How to Create a Marketing and Advertising Plan

How to Create a Marketing and Advertising Plan

“If you fail to plan, you are planning to fail” – Benjamin Franklin

Chances are, the sheer thought of creating a marketing and advertising plan brings instant heart palpitations. This means you’ll be expected to whip out your crystal ball once again and make predictive decisions that directly impact the success of your organization. You’ve been trusted with a budget, but you aren’t exactly sure where to invest. The good news? By adhering to the methodology below, you’ll easily be able to create a structured and effective marketing and advertising plan that will produce measurable results.

How did my previous marketing and advertising plan perform?

“Those who fail to learn from the past are doomed to repeat it” – Sir Winston Churchill

Let’s begin by creating a succinct overview of your performance from the previous year. The key here is to uncover top-performing channels and look for opportunities to improve subpar results.

Step 1 — To start, we’ll segment all marketing and advertising into three distinct categories: traditional, digital, and other. Next, let’s create a list of subcategories. For example, under traditional, list all spend associated with TV, radio, print, etc. Continue the same process for your digital channels. Anything that doesn’t fall under traditional or digital should be accounted for in the “other” category. This is anything from branding and entertainment expenses to customer surveys and training.

Step 2 — Collect all performance metrics. If you’re already working with an agency, this information should be easily accessible. Chances are, you’re reviewing this information on a monthly basis and have already been keyed into top-performing channels. If not, this information will prove valuable as you look toward the next year. Basic information on digital performance can be pulled directly from your Google Analytics account. If you don’t already have this FREE tool installed, start by following these instructions. Did I mention it’s absolutely FREE? Other valuable information could be internal documentation collected during the sales process, call data with sources, e-commerce transaction data, or customer surveys. The opportunities for mining the collective data of a campaign are plentiful.

Why do I need to make changes to my plan?

“The secret to change is to focus all of your energy, not on fighting the old, but on building the new.” – Socrates

Simply put, if you performed well previously and produced measurable results, creating a new strategy will be a breeze! If not, start the process with an overall focus on goal setting. By now, you’ve analyzed your data from the previous year and discovered opportunities for improvement. Begin by asking yourself some probing questions:

  • Is there a particular campaign or initiative that stood out?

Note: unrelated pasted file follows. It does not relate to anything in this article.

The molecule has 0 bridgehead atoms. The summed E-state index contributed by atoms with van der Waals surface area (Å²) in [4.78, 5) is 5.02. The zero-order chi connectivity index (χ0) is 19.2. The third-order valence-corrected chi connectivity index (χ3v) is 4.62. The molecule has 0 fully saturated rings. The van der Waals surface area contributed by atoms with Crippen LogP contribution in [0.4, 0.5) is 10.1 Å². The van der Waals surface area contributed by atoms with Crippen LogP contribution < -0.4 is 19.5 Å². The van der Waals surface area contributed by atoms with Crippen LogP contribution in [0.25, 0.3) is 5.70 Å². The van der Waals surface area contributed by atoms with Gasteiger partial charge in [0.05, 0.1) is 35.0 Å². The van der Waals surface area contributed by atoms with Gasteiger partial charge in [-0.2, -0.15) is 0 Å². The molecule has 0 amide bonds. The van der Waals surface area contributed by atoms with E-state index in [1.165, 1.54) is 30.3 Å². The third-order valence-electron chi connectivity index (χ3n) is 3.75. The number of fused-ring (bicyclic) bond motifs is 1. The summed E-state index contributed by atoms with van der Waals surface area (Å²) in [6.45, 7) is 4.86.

• What was my net profit by service, product, and department?
  • How do these numbers compare to the projected and the budgeted?
  • Are there services or products you wish to discontinue?
  • Are there NEW services or products you want to promote?
  • Which marketing and advertising channels produced the greatest results?
  • Which marketing and advertising channels were a bust?
  • Who are my ideal customers? (HINT: There’s not just one!)

Understanding what makes your current and potential customers tick is a key component of successful planning. In Malcolm Gladwell’s “Choice, Happiness, and Spaghetti Sauce,” he provides real-world examples of how we should embrace the diversity in human beings by understanding there is no perfect choice, only a series of choices. For example, with coffee, you have those who enjoy a robust brew and those who like something a little lighter. This methodology is very much in line with creating buyer personas. While patterns in human behavior do exist, there is no one size fits all, and you’ll need to consider this when creating campaigns.

Where am I going to allocate my marketing and advertising dollars?

“It’s not hard to make decisions once you know what your values are.” – Roy Disney

If you already have a predetermined budget you’re working with, great. If not, then this section will outline recommendations based on critical factors.

Step 1 – Setting a Budget

According to the Small Business Association, budgets depend on several factors; your industry, the size of your business, and your growth stage. Traditionally, B2C companies allocate the largest percentage of gross. For reference, in a study conducted by Chief Marketing Officer Survey, B2C companies promoting products allocated 15.2% of revenues, while B2B companies allocated nearly half of this at 8.1%.

Marketing spending by economic sector

© CMO Survey, 2016

When looking at the size of an organization, percentages will vary greatly. For example, businesses that turn over less than $25M annually spend on average 13.9% of revenues, while businesses $26M-$99M will spend 6.1%.

Marketing spending by company revenues

© CMO Survey, 2016

Step 2 – Allocate Your Budget by Category

Earlier, you divided your budget into three categories: traditional, digital, and other. You then collected all performance metrics to assess the effectiveness of each campaign. Now it’s time to allocate.